Background: Identifying persons at risk for sudden cardiac death (SCD) is challenging. A comprehensive evaluation may reveal clues about the clinical, anatomical, genetic, and metabolic risk factors for SCD. Methods: Seventy-one patients who had SCD (25-60 years old) without an initially apparent cause of death were evaluated at the Hennepin County Medical Examiner's office (Minneapolis, MN) from August 2001 to July 2004. We reviewed their clinic records conducted next-of-kin interviews and performed autopsy, laboratory testing, and genetic analysis for mutations in genes associated with the long QT syndrome. Results: Mean age was 49.5 ± 7 years, 86% were male, and 2 subjects had history of coronary heart disease (CHD). Coronary risk factors were highly prevalent in comparison to individuals of the same age group in this community (eg, smoking 61%, hypertension 27%, hyperlipidemia 25%) but inadequately treated. On autopsy, 80% of the subjects had high-grade coronary stenoses. Acute coronary lesions and previous silent myocardial infarction (MI) were found in 27% and 34%, respectively. Furthermore, 32% of the subjects had recently smoked cigarettes, and 50% had ingested analgesics. Possible deleterious mutations of the ion channel genes were detected in 5 subjects (7%). Of these, 4 were in the sodium channel gene SCN5A. Conclusions: Most of the persons who had SCD in the community had severe subclinical CHD, including undetected previous MI. Traditional coronary risk factors were prevalent and undertreated. Mutations in the long QT syndrome genes were detected in a few subjects. These findings imply that improvements in the detection and treatment of subclinical CHD in the community are needed to prevent SCD.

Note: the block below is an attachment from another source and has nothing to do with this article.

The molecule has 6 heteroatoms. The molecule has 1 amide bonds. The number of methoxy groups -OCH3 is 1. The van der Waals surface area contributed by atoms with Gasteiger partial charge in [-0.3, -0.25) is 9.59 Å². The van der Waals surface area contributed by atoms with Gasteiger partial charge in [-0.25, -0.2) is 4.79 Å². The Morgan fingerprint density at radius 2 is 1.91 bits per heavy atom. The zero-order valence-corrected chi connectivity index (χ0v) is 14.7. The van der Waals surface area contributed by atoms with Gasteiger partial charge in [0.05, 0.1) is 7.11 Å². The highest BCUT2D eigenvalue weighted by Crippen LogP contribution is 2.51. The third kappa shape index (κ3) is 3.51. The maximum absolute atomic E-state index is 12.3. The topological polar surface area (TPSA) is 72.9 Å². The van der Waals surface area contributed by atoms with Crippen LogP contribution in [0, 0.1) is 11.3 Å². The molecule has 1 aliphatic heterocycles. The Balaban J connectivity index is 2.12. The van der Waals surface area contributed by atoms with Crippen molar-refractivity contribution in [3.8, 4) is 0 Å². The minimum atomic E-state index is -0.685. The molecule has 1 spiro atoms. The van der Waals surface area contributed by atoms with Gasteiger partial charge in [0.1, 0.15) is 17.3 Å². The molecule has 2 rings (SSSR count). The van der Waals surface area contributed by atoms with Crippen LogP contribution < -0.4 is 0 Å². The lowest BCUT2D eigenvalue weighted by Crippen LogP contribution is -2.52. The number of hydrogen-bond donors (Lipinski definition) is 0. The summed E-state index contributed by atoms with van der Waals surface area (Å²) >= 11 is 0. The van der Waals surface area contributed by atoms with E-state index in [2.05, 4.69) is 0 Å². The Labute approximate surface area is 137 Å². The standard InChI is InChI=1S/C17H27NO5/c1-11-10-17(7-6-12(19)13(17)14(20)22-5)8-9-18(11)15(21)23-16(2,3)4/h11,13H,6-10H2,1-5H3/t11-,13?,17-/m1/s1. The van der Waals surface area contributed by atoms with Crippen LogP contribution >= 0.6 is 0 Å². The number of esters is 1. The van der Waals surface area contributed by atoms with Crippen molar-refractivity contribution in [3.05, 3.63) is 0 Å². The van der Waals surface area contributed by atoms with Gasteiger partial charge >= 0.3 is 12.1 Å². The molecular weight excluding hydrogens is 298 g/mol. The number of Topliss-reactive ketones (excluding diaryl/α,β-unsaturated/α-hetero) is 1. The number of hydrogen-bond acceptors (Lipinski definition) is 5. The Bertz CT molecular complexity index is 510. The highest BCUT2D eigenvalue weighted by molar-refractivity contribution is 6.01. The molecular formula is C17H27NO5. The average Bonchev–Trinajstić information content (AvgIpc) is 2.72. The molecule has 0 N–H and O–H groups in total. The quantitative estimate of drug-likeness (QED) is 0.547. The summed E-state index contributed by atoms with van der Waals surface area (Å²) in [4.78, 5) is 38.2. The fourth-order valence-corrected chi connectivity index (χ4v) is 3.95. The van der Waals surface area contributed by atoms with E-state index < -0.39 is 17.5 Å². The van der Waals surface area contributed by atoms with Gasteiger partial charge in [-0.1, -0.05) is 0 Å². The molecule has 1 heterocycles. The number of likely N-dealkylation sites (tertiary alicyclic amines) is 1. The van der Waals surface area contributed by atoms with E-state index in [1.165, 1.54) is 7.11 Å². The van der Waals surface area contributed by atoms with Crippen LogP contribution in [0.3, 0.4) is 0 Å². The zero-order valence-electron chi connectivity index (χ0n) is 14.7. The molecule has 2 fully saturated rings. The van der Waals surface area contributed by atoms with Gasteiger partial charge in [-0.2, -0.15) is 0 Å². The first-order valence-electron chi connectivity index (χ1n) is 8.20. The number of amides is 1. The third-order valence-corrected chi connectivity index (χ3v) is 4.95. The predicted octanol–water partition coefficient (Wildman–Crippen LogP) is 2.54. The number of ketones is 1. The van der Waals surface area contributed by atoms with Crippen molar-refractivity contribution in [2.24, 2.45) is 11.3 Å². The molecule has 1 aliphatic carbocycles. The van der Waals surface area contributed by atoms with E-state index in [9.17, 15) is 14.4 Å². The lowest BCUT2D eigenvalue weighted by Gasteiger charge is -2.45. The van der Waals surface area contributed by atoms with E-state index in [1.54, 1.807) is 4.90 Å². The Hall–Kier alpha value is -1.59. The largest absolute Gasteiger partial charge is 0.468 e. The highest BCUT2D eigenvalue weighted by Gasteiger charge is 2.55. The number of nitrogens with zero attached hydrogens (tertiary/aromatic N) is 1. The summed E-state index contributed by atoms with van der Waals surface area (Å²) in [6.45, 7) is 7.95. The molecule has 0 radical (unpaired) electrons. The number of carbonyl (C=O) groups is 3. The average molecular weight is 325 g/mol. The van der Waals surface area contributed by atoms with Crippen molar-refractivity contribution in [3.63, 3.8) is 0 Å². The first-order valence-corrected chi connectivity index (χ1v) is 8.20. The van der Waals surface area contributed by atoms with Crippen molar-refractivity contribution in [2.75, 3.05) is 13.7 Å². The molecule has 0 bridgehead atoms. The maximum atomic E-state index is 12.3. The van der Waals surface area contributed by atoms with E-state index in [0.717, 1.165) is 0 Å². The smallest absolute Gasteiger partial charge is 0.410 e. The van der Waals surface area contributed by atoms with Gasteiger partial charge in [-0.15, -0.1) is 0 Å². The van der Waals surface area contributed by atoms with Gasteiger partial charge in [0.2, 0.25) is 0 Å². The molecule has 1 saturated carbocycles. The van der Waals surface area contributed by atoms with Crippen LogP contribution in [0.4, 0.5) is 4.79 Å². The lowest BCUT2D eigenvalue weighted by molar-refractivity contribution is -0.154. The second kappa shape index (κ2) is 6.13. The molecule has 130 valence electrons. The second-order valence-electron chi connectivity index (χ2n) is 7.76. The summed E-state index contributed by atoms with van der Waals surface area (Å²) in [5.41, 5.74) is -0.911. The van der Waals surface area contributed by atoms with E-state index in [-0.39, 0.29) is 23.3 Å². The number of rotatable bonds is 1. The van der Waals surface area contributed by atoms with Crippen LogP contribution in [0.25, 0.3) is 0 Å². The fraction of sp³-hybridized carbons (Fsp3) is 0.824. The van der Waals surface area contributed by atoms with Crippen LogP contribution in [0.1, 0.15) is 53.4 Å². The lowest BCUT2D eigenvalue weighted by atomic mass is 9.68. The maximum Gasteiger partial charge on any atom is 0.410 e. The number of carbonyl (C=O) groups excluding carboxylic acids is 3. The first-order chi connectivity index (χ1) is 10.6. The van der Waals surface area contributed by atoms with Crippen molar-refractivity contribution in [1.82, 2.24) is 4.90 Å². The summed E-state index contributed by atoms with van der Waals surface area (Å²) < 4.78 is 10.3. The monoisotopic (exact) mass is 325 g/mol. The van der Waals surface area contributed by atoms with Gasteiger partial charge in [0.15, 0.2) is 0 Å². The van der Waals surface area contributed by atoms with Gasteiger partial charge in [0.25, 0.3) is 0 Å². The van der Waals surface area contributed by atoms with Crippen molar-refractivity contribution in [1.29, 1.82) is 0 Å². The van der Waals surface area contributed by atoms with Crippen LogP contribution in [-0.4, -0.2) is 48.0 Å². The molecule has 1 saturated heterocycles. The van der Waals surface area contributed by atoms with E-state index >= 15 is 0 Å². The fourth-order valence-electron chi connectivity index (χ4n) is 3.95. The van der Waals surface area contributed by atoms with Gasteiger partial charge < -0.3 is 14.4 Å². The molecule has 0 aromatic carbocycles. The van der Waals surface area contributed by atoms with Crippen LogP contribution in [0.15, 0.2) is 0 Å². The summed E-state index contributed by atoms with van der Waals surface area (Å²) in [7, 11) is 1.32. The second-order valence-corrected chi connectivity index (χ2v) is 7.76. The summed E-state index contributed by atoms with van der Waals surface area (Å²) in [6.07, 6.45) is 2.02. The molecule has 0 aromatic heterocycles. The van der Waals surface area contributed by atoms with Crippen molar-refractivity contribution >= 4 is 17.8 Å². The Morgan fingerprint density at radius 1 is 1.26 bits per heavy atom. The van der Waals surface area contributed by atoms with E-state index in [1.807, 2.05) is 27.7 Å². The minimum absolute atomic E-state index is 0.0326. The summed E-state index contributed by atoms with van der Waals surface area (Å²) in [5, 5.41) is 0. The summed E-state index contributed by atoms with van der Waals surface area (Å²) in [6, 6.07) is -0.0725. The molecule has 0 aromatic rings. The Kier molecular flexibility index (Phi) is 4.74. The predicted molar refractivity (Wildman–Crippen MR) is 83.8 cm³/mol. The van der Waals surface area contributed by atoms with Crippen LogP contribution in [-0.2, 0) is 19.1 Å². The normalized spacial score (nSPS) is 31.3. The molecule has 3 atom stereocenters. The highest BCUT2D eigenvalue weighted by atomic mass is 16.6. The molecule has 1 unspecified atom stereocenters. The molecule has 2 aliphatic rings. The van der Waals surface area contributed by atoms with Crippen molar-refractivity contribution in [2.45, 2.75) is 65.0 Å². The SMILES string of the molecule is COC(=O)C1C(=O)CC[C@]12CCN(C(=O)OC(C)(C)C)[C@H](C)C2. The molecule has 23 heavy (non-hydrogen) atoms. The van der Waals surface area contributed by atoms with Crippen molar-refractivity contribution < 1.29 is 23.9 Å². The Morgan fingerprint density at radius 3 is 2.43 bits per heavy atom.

Bibliographical noteFunding Information:
This work was funded by National Heart Lung and Blood Institute (R01-HL-65755, Community Surveillance of Coronary Heart Disease and Sudden Death; Minnesota Heart Study). Dr Adabag is supported, in part, by VA Clinical Science R&D Service (grant no 04S-CRCOE 001), Washington, DC. The authors are solely responsible for the design and conduct of this study, all study analyses, the drafting and editing of the paper and its final contents.